Symud i'r prif gynnwys
Cuddio Rhestr Erthyglau

13 erthygl ar y dudalen hon



Lludded ac Iselder.I ILluddedacIselder.I

Every Man His Own Landlord


From Labour's Standpoint.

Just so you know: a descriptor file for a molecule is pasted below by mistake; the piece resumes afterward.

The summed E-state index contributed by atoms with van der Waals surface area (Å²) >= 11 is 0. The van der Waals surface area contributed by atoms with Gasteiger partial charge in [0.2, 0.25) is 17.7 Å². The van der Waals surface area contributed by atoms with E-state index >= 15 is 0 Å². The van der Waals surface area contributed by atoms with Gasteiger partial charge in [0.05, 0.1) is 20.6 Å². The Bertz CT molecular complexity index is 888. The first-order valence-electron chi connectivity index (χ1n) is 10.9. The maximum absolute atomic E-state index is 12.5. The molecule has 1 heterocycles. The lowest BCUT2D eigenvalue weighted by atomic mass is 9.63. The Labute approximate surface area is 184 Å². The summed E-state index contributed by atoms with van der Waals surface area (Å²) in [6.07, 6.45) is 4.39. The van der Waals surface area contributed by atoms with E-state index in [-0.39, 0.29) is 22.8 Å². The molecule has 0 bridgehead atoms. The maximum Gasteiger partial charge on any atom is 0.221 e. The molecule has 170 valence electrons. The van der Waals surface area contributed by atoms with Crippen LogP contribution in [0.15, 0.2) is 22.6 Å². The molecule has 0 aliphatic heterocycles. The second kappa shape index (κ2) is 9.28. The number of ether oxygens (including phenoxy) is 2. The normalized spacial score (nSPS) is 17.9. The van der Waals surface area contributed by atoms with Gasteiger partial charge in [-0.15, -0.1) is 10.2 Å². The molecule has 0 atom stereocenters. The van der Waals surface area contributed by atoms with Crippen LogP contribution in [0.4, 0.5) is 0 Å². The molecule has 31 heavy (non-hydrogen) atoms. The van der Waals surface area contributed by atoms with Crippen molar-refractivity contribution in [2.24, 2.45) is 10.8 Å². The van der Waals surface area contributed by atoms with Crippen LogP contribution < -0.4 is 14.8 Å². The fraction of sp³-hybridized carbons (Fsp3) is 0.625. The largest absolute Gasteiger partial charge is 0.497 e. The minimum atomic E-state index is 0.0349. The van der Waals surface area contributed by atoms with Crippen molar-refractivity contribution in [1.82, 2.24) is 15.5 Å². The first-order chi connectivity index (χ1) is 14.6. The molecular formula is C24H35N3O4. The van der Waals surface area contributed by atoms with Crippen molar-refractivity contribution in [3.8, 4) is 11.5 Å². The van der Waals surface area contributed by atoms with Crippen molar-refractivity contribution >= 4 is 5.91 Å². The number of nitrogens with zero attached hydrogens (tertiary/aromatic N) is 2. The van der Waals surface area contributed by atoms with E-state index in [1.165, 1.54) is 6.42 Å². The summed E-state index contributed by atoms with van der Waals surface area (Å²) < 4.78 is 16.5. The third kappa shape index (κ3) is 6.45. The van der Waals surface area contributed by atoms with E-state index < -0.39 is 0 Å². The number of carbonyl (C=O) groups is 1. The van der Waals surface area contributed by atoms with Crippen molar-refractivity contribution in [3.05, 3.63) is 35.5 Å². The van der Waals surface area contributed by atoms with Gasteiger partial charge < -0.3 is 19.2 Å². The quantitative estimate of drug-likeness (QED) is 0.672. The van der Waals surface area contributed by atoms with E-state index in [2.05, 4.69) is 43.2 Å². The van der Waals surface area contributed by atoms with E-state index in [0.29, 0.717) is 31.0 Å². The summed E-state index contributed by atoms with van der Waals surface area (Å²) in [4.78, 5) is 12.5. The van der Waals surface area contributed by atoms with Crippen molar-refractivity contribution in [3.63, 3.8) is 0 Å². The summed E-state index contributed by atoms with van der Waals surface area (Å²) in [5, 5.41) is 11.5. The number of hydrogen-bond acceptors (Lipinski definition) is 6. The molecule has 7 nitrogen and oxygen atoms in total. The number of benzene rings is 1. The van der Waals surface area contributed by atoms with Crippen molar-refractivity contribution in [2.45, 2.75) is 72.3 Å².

From Labour's Stand- point. i NOTES OF THE WEEK. THE BUILDING TRADE DISPUTE It is a matter for great satisfaction that the employees in the London building trade remain steadfast in their fight against the attempt of the em- ployers to emulate the tactics of the Dublin and South African bosses in crushing the elementary rights of trade unionism. The men still emphatically refuse to accept the document put for- ward by the masters providing that they will not strike under pain of a penalty of 20s., and the employers per- sist in the lock-out until this agree- ment is recognised. The question of a conference between the parties is being discussed, but at a series of meetings held in various parts of London during the week-end, it has been decided that no meeting shall take place until the penalty-document has been publicly withdrawn. Obviously several of the members of the Masters' Builders' Federation beginning to realise their folly. Many have seceded from the organisation and are repudiating the document, others are now wavering, and there is a grow- ing desire on the part of all for a settle- ment of the dispute. THE TEACHERS' STRIKE Considerable attention is being paid to the strike of school teachers in Here- fordshire, and the outcome, at present a matter of great conjecture, is being awaited with much interest. Un to the present about 150 instructors of the young have been on strike for nearly a fortnight, and it would appear that a deadlock has now been reached. The National Union of Teachers, represent- ing the strikers, still demand increases on the revised scale of salaries put for- ward by the county education commit- tee. The county authority decline to consider this demand, and the National Union of Teachers is equally firm in refusing to lower the scale they have put forward. Each side remains im- movable. It was stated during the week-end that the Board of Education had ar- ranged to hold an inquiry into the dis- pute, but the education committee deny the riimour, and are using every effort to frustrate such a course, a fact which can be well understood when it is re- membered that the amended scale of the committee is the lowest for the type of teacher engaged in the whole coun- try. On the other hand the teachers are convinced that the intervention of the Board of Education ia the only satis- factory means whereby a settlement can be arrived at. MORE NEWS FROM S. AFRICA -further information regarding the South African revolt reaches these shores daily, and it certainly does not improve matters so far as the action of the Union Parliament is concerned. On Friday, Mr. Smith, an eminent bar- rister, appeared at the Bar of the House on behalf of the deported lead- ers, and in a telling speech lasting an hour and. a half, proved beyond the slightest doubt that the deportations were unconstitutional and absolutely illegal. He completely shattered the wild and irresponsible defence urged by Generals Botha and Smuts in extenua- tion of their actions during the pro- gress of the several strikes It has also transpired that the num- ber of leaders deported was nine and not ten, as originally understood, one of the number succeeding in eluding arrest before the men were placed on board the ship bound for England. Perhaps the most important com- munication yet received from the colony is a letter from Mr. F. H. P. Cresswell, M.P., leader of the Parliamentary Labour Party, addressed to Mr. Ram- say Macdonald which, although written in the Trades Hall surrounded by burghers who, even at that time, were preparing to direct their guns on the building, states the case in a calm and dispassionate manner, nevertheless proving conclusively that the strike was thoroughly orderly, giving not the slightest cause for the excesses per- pertrated by the authorities. In face of all the facts., the case against the African Government grows even more grave than was originally supposed. LORD GLADSTONE'S RESIGNATION It was left to the "Daily Citizen" on Saturday to make the exclusive an- nouncement that Lord Gladstone had resigned the Governor Generalship of South Africa, and would return as soon as possible. As the "Citizen" pointed out, it was felt after the use of Im- perial troops during the Rand miners' strike last July that an irreparable blunder had been made, and apparently his lordship realised the serious- ness of the position, inasmuch as his resignation was handed in very shortly afterwards. It was, however, decided that this should not take effect immediately, but that future developments should be awaited. The "future developments" have now come and gone, and subse- quent events have proved even more reckless and unprecedented than last year's debacle. Obvioush* Lord Glad- stone had no alternative but to "clear out," and the Government could hardly refuse to accept-his decision. Mr. Syd- ney Buxton will be the new Governor General, and it is greatly to be hoped that he will fill the office more ably than his predecessor. THE LEADER IN PARLIAMENT It is with great. satisfaction that we announce the fact that the Labour members in Parliament have re-elected r. Ramsay Macdonald as their leader. 7ur. Mncdona'd announced last week his desire to retire from nu only because of pres- ? duties, but also because ». !;ns 1, ,d1 understood custom \1 should hold the posu longer than two years, and he has al- ready been chairman for that period. It was, therefore, only at the earnest de- sire of every member of the party that Mr. Macdonald consented to accept of- fice again. The members had fully realised the great importance of the new session, and in unanimously choosing Mr. Macdonald as leader, paid a tri- bute to his great services in the past, a tribute which' we very heartily en- dorse. Mr. Macdonald hates fulsome flattery, and it is not our desire to be- stow that doubtful compliment upon him, but it can nevertheless be stated in the fullest sincerity that he is a great leader of whom the Labour move- ment should be, and indeed is, justly proud. There can be no doubt that to his discretion, superior tact and judg- ment, and also to his remarkable,power as a fighter when that quality is re- quired, a great proportion of the suc- cess of the Labour and Socialist move- ment is due. May he long continue his valuable services in the great cause that is alone worthy of such devoted talent! I MR HARTSHORN AND MID GLAMOR-I GAN A determined effort is to be made to return Mr. Vernon Hartshorn as the Labour member for Mid-Glamorgan at the next election, .and it is gratifying to learn that the local workers are not waiting for the election to come with folded hands. A great campaign will shortly be commenced throughout the I division, and there is every reason for hoping that as a result of conferences, public meetings and personal propa- ganda, that Mr. J. Hugh Edwards, M.P., will receive notice to quit. At a meeting of the executive of the divisional Labour party it was re- ported that the Federation have for- mally endorsed Mr. Hartshorn's can- didature, and Mr. Hartshorn himself intimated that his colleagues on the Federation executive had promised him their active support, Mr. W Brace, M.P.. ajid Mr. T. Richards, M.P., un- dertaking to visit every part of the constituency. Mr. Hartshorn further stated that he was receiving assurances of support from influential local gentle- men who had hitherto been opposed to him, and the feeling of the meeting generally was one of optimism. There is no doubt that Mid-Glamorgan should be won for Labour, but it must not be forgotten that the sitting member de- lights in labelling himself as a progres- sive Radical, and the difficulty in driv- ing home to the electors the wide gap between Radicalism and Labour is not to be regarded lightly. Yet it ought not I to be impossible to expose the hollow mockery of the Liberalism of the pre- sent Government, which, be it noted, the sitting member for the division supports. I MR KENYON JOINS THE LABOUR PARTY The announcement made on Tuesday to the effect that Mr. Barnet Kenyon, the Lib-Lab M.P. for Chesterfield/had consented to join the Labour Party, created no little surprise in Labour circles, inasmuch as only a few days before it was stated that he definitely refused to take such a step. The news was made public at a meeting of the National Executive of the Labour Party held in London, the Derbyshire Miners' Association stating that as they de- sired that Mr. Kenyon should work with the Labour Party and be recog- nised as one of its members, they had decided, with his concurrance, that Mr. Kenyon should accept unconditionally j the constitutional position of the Labour Party. Mr. Kenyon further made this assurance in person, and it was consequently agreed that he should be aocepted as' a member of the Par- liamentary party, and he took his place in the annual meeting of the party. This settlement of what at one time appeared to be a decidedly regrettable predicament is all to the good, and will be generally welcomed, providing Mr. Kenyon faithfully observes his under- taking, but we would point out that the Labour Party have still the elector- al difficulty to face. Mr. Kenyon was elected to Parliament by Liberal machinery and influential Liberal sup- port. Steps should be taken to render this quite unnecessary at future con- tests, otherwise Mr. Kenyon will be a Labour member in name only. -G. A. G. At Brecon County Court on Satur- day, before Judge Bryn Roberts, Mr W. D. Jones, of New Inn, Ystradfelite, and Billi.ard Hall, Hirwain, claimed J364 from Mr T. G. Jones (late of Queen's Hotel, Brecon), balance of a deposit paid on taking over possession of the Queen's Head Hotel, Brecon. Judgment for plaintiff for E41 19s. 9d. was given. "Why had that boy so long to wait, ia,i-i e a&ked the mistress of her now servant, who had just taken in a dozen syphons of soda-water "Please, mum, he waited for the bottles," cheerily re- plied .Tant "BottlEs I What bottles?" aaked her mistress. "If y",r, mum he asked if 'e could 'ave the empties, so I rusked ilrr. to wait until I drawed it ali off into a pail, and then I'd give 'im 'is bottles back," was the reassuring reply. <